One-Two Punch Of Combining Antibiotics Could Help Combat Ever-Increasing Drug Resistance
With antibiotic drug resistance on the rise, those in the medical field are looking for ways to outsmart bacteria. In other public health news: vaccines, walking drunk, testosterone, exercise, probiotics and more.
As Drug Resistance Grows, Combining Antibiotics Could Yield New Treatments
Combining certain antibiotics could help them pack a one-two punch against harmful bacteria, according to a new study published Wednesday in Nature. Nassos Typas and his colleagues at the European Molecular Biology Laboratory in Germany tested 3,000 different combinations of antibiotics with each other or with drugs, food additives, and other compounds on three common types of bacteria that infect humans. (Thielking, 7/4)
Did Pandemic Flu Vaccine Trigger An Increase In Narcolepsy Cases?
Nearly a decade on from the 2009 influenza pandemic, scientists are still trying to solve what is proving to be an intractable medical mystery: Did some of the vaccines used to protect against the new flu virus trigger an increase in narcolepsy cases? A major attempt to unravel the mystery — a study that’s still in the publication pipeline — did not find evidence that vaccines containing a boosting compound called an adjuvant sparked a rise in cases of narcolepsy, a serious but rare sleep disorder. (Branswell, 7/5)
Walking Drunk Can Be Deadly
Whether they’re emptying out of bars, going home from football watch parties, or trying to get across the highway, drunken walkers are dying in traffic crashes nationwide at alarming numbers. A third of pedestrians killed in crashes in 2016 were over the legal limit, according to the National Highway Traffic Safety Administration. That’s nearly 2,000 people — up more than 300 since 2014. (Bergal, 7/5)
Los Angeles Times:
An Extra Dose Of Testosterone Increases Men's Preference For High-Status Luxury Goods, Study Says
An extra shot of testosterone, it seems, makes a man act like an animal. You know the type: one of those male birds who unfurls some of his most spectacular feathers when the ladies are around, or the buck who uses his crown of antlers to advertise his virility. In short, an animal prone to making showy displays of his power, beauty or wealth to win mates, gain allies and intimidate competitors. (Healy, 7/4)
The New York Times:
Exercise May Aid In Weight Loss. Provided You Do Enough.
Can working out help us to drop pounds after all? A provocative new study involving overweight men and women suggests that it probably can, undercutting a widespread notion that exercise, by itself, is worthless for weight loss. But the findings also indicate that, to benefit, we may need to exercise quite a bit. (Reynolds, 7/4)
The Other Victims: First Responders To Horrific Disasters Often Suffer In Solitude
The day a gunman fired into a crowd of 22,000 people at the country music festival in Las Vegas, hospital nursing supervisor Antoinette Mullan was focused on one thing: saving lives. She recalls dead bodies on gurneys across the triage floor, a trauma bay full of victims. But “in that moment, we’re not aware of anything else but taking care of what’s in front of us,” Mullan said. Proud as she was of the work her team did, she calls it “the most horrific evening of my life” — the culmination of years of searing experiences she has tried to work through, mostly on her own. (de Marco, 7/5)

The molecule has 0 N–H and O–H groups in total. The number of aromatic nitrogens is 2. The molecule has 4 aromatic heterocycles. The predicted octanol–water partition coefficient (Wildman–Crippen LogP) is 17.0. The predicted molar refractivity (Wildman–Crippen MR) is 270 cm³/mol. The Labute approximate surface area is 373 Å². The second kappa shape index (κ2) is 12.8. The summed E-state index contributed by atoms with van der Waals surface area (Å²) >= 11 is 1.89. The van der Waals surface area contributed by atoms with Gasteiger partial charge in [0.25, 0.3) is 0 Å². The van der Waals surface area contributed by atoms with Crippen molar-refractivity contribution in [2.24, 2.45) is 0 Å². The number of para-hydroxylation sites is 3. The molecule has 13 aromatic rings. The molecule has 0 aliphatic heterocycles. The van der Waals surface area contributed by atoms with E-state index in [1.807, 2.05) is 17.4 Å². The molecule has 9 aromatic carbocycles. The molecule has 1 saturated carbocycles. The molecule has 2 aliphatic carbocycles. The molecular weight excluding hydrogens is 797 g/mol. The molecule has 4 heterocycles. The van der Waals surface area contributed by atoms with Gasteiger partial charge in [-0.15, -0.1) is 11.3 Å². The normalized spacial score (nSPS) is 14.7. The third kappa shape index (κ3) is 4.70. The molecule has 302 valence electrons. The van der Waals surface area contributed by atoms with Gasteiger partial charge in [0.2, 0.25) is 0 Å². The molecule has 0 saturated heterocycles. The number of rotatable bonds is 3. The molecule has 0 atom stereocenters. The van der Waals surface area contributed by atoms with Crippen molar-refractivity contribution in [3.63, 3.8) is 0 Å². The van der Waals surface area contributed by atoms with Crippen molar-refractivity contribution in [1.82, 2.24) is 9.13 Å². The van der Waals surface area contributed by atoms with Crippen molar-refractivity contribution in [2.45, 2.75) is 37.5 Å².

The New York Times:
Probiotics May Be Good For Your Bones
A probiotic supplement could be good for your bones, a new study suggests. Researchers studied 90 women, 75 to 80 years old, all generally healthy but with low bone mineral density. They measured their bone density at the start of the study, and then randomly assigned them to a placebo or to two daily doses of freeze-dried Lactobacillus reuteri, an intestinal tract microbe that occurs naturally in many, but not all, people. (Bakalar, 7/3)
Carbon Dioxide Increase Could Lead To Nutritional Deficiencies And Disease
The rising level of carbon dioxide in the atmosphere means that crops are becoming less nutritious, and that change could lead to higher rates of malnutrition that predispose people to various diseases. That conclusion comes from an analysis published Tuesday in the journal PLOS Medicine, which also examined how the risk could be alleviated. In the end, cutting emissions, and not public health initiatives, may be the best response, according to the paper's authors. (Chisholm, 7/3)
The New York Times:
It’s Time For A Chemistry Lesson. Put On Your Virtual Reality Goggles.
There was a time when biochemists had a lot in common with sculptors. Scientists who had devoted their lives to studying a molecule would building a model, using metal and a forest of rods to hold up the structure of thousands of atoms. “Slow work, but at the end you really know the molecule,” said Michael Levitt, who shared the Nobel Prize in Chemistry in 2013. These days simulations on screens have replaced such models, sacrificing some of their tactile value while gaining the ability to show movement. But what if you could enter a virtual reality environment where the molecules lie before you, obeying all the laws of molecular physics as calculated by supercomputers, and move them around in three dimensions? (Greenwood, 7/3)